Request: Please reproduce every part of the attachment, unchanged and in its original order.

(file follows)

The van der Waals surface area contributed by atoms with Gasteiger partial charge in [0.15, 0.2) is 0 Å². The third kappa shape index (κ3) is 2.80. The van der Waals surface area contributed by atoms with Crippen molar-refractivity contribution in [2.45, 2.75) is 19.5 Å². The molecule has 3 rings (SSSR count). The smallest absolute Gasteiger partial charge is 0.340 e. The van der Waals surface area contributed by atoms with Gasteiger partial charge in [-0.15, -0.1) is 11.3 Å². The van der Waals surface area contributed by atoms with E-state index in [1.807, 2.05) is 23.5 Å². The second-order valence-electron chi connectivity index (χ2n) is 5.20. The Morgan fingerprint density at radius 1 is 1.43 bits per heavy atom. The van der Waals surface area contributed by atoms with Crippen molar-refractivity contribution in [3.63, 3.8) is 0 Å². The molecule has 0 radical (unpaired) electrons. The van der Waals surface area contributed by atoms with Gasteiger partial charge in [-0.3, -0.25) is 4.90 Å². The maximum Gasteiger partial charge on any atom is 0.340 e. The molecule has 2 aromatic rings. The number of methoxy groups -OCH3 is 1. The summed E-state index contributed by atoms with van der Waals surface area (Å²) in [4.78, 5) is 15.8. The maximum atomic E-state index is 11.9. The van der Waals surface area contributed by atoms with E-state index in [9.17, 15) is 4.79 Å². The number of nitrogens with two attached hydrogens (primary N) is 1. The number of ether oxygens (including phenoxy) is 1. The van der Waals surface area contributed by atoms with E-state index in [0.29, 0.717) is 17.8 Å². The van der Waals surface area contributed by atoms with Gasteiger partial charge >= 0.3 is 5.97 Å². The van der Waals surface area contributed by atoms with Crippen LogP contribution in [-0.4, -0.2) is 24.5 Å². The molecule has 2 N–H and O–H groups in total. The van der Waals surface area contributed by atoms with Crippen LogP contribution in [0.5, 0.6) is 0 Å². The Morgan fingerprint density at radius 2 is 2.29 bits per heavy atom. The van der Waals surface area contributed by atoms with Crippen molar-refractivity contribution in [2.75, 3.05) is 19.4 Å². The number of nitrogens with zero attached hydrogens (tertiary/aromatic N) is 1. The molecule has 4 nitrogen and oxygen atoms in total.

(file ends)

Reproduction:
The van der Waals surface area contributed by atoms with Gasteiger partial charge in [0.15, 0.2) is 0 Å². The third kappa shape index (κ3) is 2.80. The van der Waals surface area contributed by atoms with Crippen molar-refractivity contribution in [2.45, 2.75) is 19.5 Å². The molecule has 3 rings (SSSR count). The smallest absolute Gasteiger partial charge is 0.340 e. The van der Waals surface area contributed by atoms with Gasteiger partial charge in [-0.15, -0.1) is 11.3 Å². The van der Waals surface area contributed by atoms with E-state index in [1.807, 2.05) is 23.5 Å². The second-order valence-electron chi connectivity index (χ2n) is 5.20. The Morgan fingerprint density at radius 1 is 1.43 bits per heavy atom. The van der Waals surface area contributed by atoms with Crippen molar-refractivity contribution in [3.63, 3.8) is 0 Å². The molecule has 0 radical (unpaired) electrons. The van der Waals surface area contributed by atoms with Gasteiger partial charge in [-0.3, -0.25) is 4.90 Å². The maximum Gasteiger partial charge on any atom is 0.340 e. The molecule has 2 aromatic rings. The number of methoxy groups -OCH3 is 1. The summed E-state index contributed by atoms with van der Waals surface area (Å²) in [4.78, 5) is 15.8. The maximum atomic E-state index is 11.9. The van der Waals surface area contributed by atoms with E-state index in [9.17, 15) is 4.79 Å². The number of nitrogens with two attached hydrogens (primary N) is 1. The number of ether oxygens (including phenoxy) is 1. The van der Waals surface area contributed by atoms with E-state index in [0.29, 0.717) is 17.8 Å². The van der Waals surface area contributed by atoms with Gasteiger partial charge >= 0.3 is 5.97 Å². The van der Waals surface area contributed by atoms with Crippen LogP contribution in [-0.4, -0.2) is 24.5 Å². The molecule has 2 N–H and O–H groups in total. The van der Waals surface area contributed by atoms with Crippen LogP contribution in [0.5, 0.6) is 0 Å². The Morgan fingerprint density at radius 2 is 2.29 bits per heavy atom. The van der Waals surface area contributed by atoms with Crippen molar-refractivity contribution in [2.75, 3.05) is 19.4 Å². The number of nitrogens with zero attached hydrogens (tertiary/aromatic N) is 1. The molecule has 4 nitrogen and oxygen atoms in total.